Rooney stars behind closed doors
- 18 Jun 06, 02:19 PM
BADEN-BADEN - England's "open" training sessions in front of the media are hardly the most informative of affairs.
The 15 minutes allotted usually allows you enough time to confirm international footballers can run, stretch, jump, and play a clever little game where one player stands in the middle and his team-mates torment him by passing the ball around him.
Injury doubts can be ascertained by checking which players are missing from the running and jumping bit.
They can usually be found in a treatment tent, or in the case of the recovering Wayne Rooney, working alone with a ball, a few cones and a fitness coach for company.
In other words, you rarely learn anything you don't already know from the "open" part of training as England understandably try to keep their plans under cover.
What I can confirm, however, was that Wayne Rooney was impressing his team-mates hugely away from the media's prying eyes today.
Jamie Carragher could not disguise his admiration as he told me Rooney demonstrated his brilliance during the session with a long-range volley straight from a corner that hit the bar.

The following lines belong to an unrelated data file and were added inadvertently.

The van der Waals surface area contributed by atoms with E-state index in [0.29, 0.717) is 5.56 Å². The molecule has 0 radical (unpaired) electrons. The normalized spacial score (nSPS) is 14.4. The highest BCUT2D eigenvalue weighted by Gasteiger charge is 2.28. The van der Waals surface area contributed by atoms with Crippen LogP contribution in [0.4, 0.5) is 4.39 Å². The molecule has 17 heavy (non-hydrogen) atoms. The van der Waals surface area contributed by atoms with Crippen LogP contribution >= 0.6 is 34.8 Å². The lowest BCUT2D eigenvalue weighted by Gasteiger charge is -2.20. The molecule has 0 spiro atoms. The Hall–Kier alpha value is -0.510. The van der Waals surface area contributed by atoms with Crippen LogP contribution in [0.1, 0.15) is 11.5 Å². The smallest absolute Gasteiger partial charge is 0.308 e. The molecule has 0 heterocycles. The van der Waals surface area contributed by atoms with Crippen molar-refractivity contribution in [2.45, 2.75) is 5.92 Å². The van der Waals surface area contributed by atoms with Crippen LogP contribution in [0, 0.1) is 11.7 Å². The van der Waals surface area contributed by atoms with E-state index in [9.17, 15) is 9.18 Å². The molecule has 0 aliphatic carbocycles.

And he added that you would not be able to tell Rooney had been out injured for so long if you had watched him in training.
Yesterday's closed session was followed by the daily press briefing - and a bit of a shock to the system.
The FA has provided the media with a superb air-conditioned tented area in which to work, complete with wireless internet access and a plentiful supply of nosh to suit all tastes.
Players are normally paraded in purpose-built rooms, again cool and air-conditioned, seemingly perfectly-suited for them, FA officials and the media.
So we were surprised to be told the players would not be using the available rooms and instead we would have to assemble at the side of the training pitch under the baking sun to grab a word.
The signal to go into the interviews was greeted like the start of the London Marathon, with an undignified scramble for pole position, followed by some unlikely contortions to shove your tape recorder somewhere in the general direction of a player in a bid to get a question or two in.
While all the time the giant air-conditioned rooms remained mysteriously empty...answers on a postcard.